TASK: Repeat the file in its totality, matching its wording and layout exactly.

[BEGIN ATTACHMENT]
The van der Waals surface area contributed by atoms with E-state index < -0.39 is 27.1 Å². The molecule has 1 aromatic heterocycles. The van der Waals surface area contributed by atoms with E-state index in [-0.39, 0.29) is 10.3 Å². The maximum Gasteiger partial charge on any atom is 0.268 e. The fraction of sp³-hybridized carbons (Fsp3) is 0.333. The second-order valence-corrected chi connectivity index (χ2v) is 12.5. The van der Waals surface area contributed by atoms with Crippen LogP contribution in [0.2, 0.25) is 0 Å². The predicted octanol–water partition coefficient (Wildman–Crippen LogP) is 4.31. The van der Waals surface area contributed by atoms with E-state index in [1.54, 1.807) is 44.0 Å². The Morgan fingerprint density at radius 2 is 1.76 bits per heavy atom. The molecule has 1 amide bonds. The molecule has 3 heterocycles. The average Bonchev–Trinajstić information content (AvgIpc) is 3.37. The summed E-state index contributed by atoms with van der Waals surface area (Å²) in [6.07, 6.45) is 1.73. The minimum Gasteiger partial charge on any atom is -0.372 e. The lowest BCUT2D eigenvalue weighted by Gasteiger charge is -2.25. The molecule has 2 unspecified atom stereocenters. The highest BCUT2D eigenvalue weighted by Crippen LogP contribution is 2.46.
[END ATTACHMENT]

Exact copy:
The van der Waals surface area contributed by atoms with E-state index < -0.39 is 27.1 Å². The molecule has 1 aromatic heterocycles. The van der Waals surface area contributed by atoms with E-state index in [-0.39, 0.29) is 10.3 Å². The maximum Gasteiger partial charge on any atom is 0.268 e. The fraction of sp³-hybridized carbons (Fsp3) is 0.333. The second-order valence-corrected chi connectivity index (χ2v) is 12.5. The van der Waals surface area contributed by atoms with Crippen LogP contribution in [0.2, 0.25) is 0 Å². The predicted octanol–water partition coefficient (Wildman–Crippen LogP) is 4.31. The van der Waals surface area contributed by atoms with E-state index in [1.54, 1.807) is 44.0 Å². The Morgan fingerprint density at radius 2 is 1.76 bits per heavy atom. The molecule has 1 amide bonds. The molecule has 3 heterocycles. The average Bonchev–Trinajstić information content (AvgIpc) is 3.37. The summed E-state index contributed by atoms with van der Waals surface area (Å²) in [6.07, 6.45) is 1.73. The minimum Gasteiger partial charge on any atom is -0.372 e. The lowest BCUT2D eigenvalue weighted by Gasteiger charge is -2.25. The molecule has 2 unspecified atom stereocenters. The highest BCUT2D eigenvalue weighted by Crippen LogP contribution is 2.46.